Ken says: “Causation is not a thing. It is a story. … The same difficulty arises even today if such concepts as existence, reality, and truth are used in an absolute sense”.

      I beg to differ, though the differences in what we take as axioms stem from different philosophical choices of starting point: raw energy, energetic particles or imagining the latter.

      In my book, causation is not an imaginary story about the effect of the motion of one material object on another, it is a name for a type of event, including that in which raw energy is localised by chasing its own tail to become a particle. Existence and reality are specific and general names for the persistence in time of energetic motion (“the conservation of energy” whether or not so localised), while truth is a name for a logical (word) relationship such that the set denoted by one word is truly a subset of that denoted by another. Historically, the paradigmatic example has been a true wife giving birth to only her husband’s children.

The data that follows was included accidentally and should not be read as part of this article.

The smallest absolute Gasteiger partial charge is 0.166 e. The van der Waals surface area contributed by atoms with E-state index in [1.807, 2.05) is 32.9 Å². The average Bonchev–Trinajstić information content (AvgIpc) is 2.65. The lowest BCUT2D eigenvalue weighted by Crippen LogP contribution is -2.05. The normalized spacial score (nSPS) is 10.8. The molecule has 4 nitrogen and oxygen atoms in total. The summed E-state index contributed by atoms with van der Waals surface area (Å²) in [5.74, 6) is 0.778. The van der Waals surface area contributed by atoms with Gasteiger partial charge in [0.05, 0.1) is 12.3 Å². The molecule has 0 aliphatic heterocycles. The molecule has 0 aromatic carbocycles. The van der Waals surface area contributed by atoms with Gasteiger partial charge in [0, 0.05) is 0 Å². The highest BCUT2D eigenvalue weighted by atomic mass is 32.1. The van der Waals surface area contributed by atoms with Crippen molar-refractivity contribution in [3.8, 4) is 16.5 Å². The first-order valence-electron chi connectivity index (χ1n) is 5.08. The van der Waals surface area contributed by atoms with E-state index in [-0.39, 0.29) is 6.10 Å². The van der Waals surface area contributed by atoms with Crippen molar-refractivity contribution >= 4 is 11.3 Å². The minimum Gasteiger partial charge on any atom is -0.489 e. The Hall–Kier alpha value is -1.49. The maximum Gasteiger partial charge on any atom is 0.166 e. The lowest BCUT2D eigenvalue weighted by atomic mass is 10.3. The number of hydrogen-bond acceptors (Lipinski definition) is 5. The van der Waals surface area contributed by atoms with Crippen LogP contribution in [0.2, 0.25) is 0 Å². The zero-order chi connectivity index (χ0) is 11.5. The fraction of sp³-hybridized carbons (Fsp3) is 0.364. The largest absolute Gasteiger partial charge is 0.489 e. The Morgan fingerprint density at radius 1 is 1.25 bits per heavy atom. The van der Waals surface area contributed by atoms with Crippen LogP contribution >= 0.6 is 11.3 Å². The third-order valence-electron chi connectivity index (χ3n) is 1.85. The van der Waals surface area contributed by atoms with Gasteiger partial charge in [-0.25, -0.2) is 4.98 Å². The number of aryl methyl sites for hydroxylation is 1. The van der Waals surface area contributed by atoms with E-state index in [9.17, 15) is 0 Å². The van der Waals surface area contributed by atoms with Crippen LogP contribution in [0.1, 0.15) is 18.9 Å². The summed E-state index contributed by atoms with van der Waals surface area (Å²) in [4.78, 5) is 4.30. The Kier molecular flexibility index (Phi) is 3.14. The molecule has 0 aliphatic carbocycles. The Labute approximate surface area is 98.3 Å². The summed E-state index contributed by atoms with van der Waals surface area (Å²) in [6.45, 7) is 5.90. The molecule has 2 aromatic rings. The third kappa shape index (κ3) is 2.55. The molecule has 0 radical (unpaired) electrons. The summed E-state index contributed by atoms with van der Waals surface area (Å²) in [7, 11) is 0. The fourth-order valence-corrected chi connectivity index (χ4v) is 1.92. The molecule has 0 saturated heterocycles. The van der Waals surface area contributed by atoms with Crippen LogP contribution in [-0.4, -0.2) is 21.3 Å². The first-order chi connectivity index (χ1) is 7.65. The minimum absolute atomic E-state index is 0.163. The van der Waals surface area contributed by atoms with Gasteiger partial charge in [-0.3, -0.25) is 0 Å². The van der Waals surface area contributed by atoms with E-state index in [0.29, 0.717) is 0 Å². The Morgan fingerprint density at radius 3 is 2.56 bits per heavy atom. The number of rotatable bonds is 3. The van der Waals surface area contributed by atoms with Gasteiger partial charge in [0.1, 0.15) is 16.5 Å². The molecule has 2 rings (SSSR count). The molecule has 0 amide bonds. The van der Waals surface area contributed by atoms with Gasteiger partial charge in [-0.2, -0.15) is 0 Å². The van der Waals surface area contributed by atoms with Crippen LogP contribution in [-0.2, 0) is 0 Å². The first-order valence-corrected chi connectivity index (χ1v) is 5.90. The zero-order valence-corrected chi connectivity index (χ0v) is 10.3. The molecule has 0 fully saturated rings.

• Ken Zimmerman
        November 28, 2019 at 9:15 am

        Dave, you “beg to differ.” Then you lay out your version of a causation story. Fleck describes dozens of stories humans created over the last 1,000 years about the cause of diseases. All were real at the time they were created and used. Just like those we use today.

      • November 28, 2019 at 10:36 am

        Pathetic! But given your axioms, Ken, what caused Fleck’s causes not to be what the earlier stories imagined they were?

      • Ken Zimmerman
        November 28, 2019 at 11:38 am

        Dave, agreed, pathetic. As to Fleck’s causes, the historian would point out different time, different place. The anthropologist would point out cultural changes. What’s your story?

        As to your contention that “Economics is a PID servo’, steering activity by OUR using error correcting logic.” Which economics is that? The economist’s, the banker’s, the baker’s? And similarly, which logic is that? These are not self-evident terms. Their meanings evolve with use and interaction. Who gets to decide which economics and which logic prevail? In some instances it could be democratic. In America, particularly of the last 50 years it’s decided by those with the most money. Digits in a bank account, or private wealth fund.

    • December 3, 2019 at 5:16 pm

      Sorry to have missed all this discussion – I was frantically busy all of last week and until yesterday.